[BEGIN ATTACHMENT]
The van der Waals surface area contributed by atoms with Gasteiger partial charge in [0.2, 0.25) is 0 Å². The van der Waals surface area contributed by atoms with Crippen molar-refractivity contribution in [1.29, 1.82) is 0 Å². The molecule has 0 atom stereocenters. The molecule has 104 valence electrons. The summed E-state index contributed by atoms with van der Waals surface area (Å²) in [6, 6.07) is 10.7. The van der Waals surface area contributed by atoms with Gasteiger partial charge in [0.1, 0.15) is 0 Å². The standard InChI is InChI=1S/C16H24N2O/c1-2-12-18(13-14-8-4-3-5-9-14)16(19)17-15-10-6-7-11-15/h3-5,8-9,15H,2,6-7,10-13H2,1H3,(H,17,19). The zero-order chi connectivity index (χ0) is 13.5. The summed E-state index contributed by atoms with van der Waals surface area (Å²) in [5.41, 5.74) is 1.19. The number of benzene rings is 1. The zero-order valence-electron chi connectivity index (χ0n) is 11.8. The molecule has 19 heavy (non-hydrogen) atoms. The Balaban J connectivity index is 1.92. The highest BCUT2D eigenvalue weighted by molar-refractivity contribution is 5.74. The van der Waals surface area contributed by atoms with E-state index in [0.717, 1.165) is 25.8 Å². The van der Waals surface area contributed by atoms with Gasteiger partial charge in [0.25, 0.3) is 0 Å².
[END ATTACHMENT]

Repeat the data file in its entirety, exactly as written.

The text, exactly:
The van der Waals surface area contributed by atoms with Gasteiger partial charge in [0.2, 0.25) is 0 Å². The van der Waals surface area contributed by atoms with Crippen molar-refractivity contribution in [1.29, 1.82) is 0 Å². The molecule has 0 atom stereocenters. The molecule has 104 valence electrons. The summed E-state index contributed by atoms with van der Waals surface area (Å²) in [6, 6.07) is 10.7. The van der Waals surface area contributed by atoms with Gasteiger partial charge in [0.1, 0.15) is 0 Å². The standard InChI is InChI=1S/C16H24N2O/c1-2-12-18(13-14-8-4-3-5-9-14)16(19)17-15-10-6-7-11-15/h3-5,8-9,15H,2,6-7,10-13H2,1H3,(H,17,19). The zero-order chi connectivity index (χ0) is 13.5. The summed E-state index contributed by atoms with van der Waals surface area (Å²) in [5.41, 5.74) is 1.19. The number of benzene rings is 1. The zero-order valence-electron chi connectivity index (χ0n) is 11.8. The molecule has 19 heavy (non-hydrogen) atoms. The Balaban J connectivity index is 1.92. The highest BCUT2D eigenvalue weighted by molar-refractivity contribution is 5.74. The van der Waals surface area contributed by atoms with E-state index in [0.717, 1.165) is 25.8 Å². The van der Waals surface area contributed by atoms with Gasteiger partial charge in [0.25, 0.3) is 0 Å².